Spring Gardening in Uncertain Climes
I must confess, about two dozen years ago, when I began to hear about global warming, I naively assumed it meant that New England’s winters would get shorter over time. Freezing temperatures would end by mid-March. In the fall, the first frost might not arrive until late November. I would like that.
Then scientists began using the term climate change more than global warming. I began to understand that changes in the climate would not necessarily occur gradually, with the weather behaving rationally as warmer temperatures were maintained for longer periods of time and moved north at a predictable rate.
Instead, climate change is likely to bring us more extremes, with little predictability about weather patterns from year to year. The last two years have certainly born that out.
Recently, I looked back at my garden photos from 2015. After a winter with three heavy snowstorms, there was still a substantial amount of snow on the ground on April 3. Though spring arrived a bit later than usual that year, I think the spring flower display I had in my garden was one of the best in the last 20 years.
The spring of 2016 was quite different. March was unusually mild. For the first time in 30 years, I had daffodils almost blossom in March. Then, during the first week of April, a cold front came in and the temperature dipped into the low 20s on several nights.
If the weather in March had been normal for New England last year, with a few days of temperatures in the 50s and most nights still below freezing, the daffodils would have begun poking out of the ground in early April, and the freezing temperatures at night would not have been a problem.
Instead, this unusual weather produced the worst show of spring flowers in the 30 years I’ve been gardening in this area. Rather than having portions of my yard almost carpeted in daffodils, there were few blossoms to be seen. The cold in early April had weakened the stems of the almost-ready-to-blossom flowers to the point that they could not “hold their heads up.”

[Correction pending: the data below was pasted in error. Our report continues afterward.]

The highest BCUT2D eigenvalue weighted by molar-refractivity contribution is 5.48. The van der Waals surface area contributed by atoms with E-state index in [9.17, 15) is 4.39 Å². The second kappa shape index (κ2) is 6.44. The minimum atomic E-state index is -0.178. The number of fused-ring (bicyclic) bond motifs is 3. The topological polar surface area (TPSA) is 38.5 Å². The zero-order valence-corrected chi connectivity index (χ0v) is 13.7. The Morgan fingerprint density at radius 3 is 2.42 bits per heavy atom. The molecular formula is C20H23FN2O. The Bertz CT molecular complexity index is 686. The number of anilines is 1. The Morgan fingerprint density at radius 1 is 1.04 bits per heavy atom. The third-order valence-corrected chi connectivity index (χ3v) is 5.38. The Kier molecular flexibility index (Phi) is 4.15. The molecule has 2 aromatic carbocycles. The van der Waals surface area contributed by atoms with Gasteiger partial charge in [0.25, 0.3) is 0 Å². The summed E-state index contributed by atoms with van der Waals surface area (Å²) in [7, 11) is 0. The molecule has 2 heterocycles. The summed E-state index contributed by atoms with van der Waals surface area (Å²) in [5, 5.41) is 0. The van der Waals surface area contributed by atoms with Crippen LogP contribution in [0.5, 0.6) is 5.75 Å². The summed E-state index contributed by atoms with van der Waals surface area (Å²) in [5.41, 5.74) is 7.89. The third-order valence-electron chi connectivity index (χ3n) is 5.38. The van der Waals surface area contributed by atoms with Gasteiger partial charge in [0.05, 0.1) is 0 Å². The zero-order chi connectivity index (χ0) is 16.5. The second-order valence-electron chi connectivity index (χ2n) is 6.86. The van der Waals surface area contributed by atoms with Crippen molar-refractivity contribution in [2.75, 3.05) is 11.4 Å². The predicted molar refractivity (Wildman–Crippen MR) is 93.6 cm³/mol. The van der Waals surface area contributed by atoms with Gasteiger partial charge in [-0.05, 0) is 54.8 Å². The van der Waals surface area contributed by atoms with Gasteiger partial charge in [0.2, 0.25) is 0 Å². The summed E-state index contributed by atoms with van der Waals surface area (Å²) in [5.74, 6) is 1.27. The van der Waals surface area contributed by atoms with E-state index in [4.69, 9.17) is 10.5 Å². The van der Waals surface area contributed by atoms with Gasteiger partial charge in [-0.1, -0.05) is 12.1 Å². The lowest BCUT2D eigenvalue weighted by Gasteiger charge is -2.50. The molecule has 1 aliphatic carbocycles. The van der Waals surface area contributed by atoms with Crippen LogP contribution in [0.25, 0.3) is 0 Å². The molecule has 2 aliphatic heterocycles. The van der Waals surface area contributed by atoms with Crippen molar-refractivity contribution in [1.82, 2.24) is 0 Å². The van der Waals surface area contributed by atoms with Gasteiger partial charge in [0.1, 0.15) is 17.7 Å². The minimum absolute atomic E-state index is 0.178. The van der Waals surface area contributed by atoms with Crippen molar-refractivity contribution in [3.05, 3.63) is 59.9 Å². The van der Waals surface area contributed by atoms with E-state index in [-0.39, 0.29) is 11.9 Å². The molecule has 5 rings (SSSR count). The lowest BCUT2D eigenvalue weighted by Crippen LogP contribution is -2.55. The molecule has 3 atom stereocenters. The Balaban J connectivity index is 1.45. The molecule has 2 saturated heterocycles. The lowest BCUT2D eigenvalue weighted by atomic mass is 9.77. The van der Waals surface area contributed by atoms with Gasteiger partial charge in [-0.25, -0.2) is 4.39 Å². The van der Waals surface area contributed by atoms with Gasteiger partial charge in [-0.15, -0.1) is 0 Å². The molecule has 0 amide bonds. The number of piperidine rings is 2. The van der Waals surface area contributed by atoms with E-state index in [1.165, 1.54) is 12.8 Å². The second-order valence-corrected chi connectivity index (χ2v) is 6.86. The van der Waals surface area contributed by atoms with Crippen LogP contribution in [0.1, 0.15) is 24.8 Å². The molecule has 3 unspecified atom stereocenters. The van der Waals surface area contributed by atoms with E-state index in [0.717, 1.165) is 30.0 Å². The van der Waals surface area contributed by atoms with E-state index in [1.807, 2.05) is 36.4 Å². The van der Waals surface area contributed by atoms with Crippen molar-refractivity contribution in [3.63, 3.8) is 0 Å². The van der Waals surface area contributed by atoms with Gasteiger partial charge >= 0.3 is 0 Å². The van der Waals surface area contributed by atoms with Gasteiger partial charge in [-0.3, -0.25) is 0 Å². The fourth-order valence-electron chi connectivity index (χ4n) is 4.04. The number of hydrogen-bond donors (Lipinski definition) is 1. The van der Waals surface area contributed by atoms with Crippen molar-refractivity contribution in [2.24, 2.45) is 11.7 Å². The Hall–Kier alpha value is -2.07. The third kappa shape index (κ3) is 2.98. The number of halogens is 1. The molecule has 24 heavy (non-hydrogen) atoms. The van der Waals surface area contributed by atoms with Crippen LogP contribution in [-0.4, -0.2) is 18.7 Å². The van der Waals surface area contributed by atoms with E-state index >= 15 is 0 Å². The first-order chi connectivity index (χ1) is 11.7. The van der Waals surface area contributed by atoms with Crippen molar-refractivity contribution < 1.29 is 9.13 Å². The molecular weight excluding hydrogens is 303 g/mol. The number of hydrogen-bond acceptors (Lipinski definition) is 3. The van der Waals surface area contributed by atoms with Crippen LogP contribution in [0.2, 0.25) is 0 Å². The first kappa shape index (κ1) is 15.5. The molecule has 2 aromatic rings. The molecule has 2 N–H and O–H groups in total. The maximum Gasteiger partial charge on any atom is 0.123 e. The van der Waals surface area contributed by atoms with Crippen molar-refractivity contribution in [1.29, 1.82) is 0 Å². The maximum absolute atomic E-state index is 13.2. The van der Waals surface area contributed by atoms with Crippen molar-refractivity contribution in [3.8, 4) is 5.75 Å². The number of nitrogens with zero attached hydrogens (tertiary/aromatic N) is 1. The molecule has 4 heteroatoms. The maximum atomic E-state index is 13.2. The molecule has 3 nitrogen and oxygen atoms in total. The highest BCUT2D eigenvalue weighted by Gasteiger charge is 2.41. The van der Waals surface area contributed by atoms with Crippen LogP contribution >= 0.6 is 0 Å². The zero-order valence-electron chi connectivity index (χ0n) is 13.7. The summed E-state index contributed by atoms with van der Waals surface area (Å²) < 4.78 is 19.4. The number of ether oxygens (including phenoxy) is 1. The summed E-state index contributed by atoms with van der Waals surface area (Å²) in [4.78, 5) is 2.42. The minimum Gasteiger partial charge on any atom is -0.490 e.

The daffodil plants themselves did not die. Their foliage didn’t seem to be seriously harmed and it continued to grow as it has for many years. Now we await the spring of 2017. Will we have normal March weather, or will it be a repeat of a year ago?
Last fall, for the first time in 30 years, I did not buy or plant any spring flowering bulbs in my garden. I’ll wait and see what happens this spring. If the weather pattern is more normal and the daffodils are able to hold their heads up, I may consider planting more spring bulbs this fall.
My concern about unpredictable weather patterns pales in comparison with that of the farmers who are growing fruit trees in New England. Early in 2016, almost the entire peach crop from Maine to Rhode Island was wiped out following sub-zero temperatures.
Last summer was one of the driest seasons in New England in many years. By the end of September, almost the entire state of Massachusetts was officially listed as suffering from extreme drought. Farmers lost many crops as their irrigation ponds or wells dried up. Many golf courses, depending on their water source, had to give up watering their greens, and the grass on some fairways was brown.
As of late January, the United States Drought Monitor still showed all of Massachusetts experiencing at least moderate drought. About a third of the state, from the southwest corner up through the northern part of Worcester County, was still classified as experiencing at least severe drought conditions. The southern portion of Hampden County was still under an extreme drought warning.
So far, our winter has produced only moderate amounts of rain and snow. Will most of the state slip back into an extreme drought this summer? No one knows, of course. But farmers, gardeners, golf course managers and others are waiting for spring and summer with fingers crossed.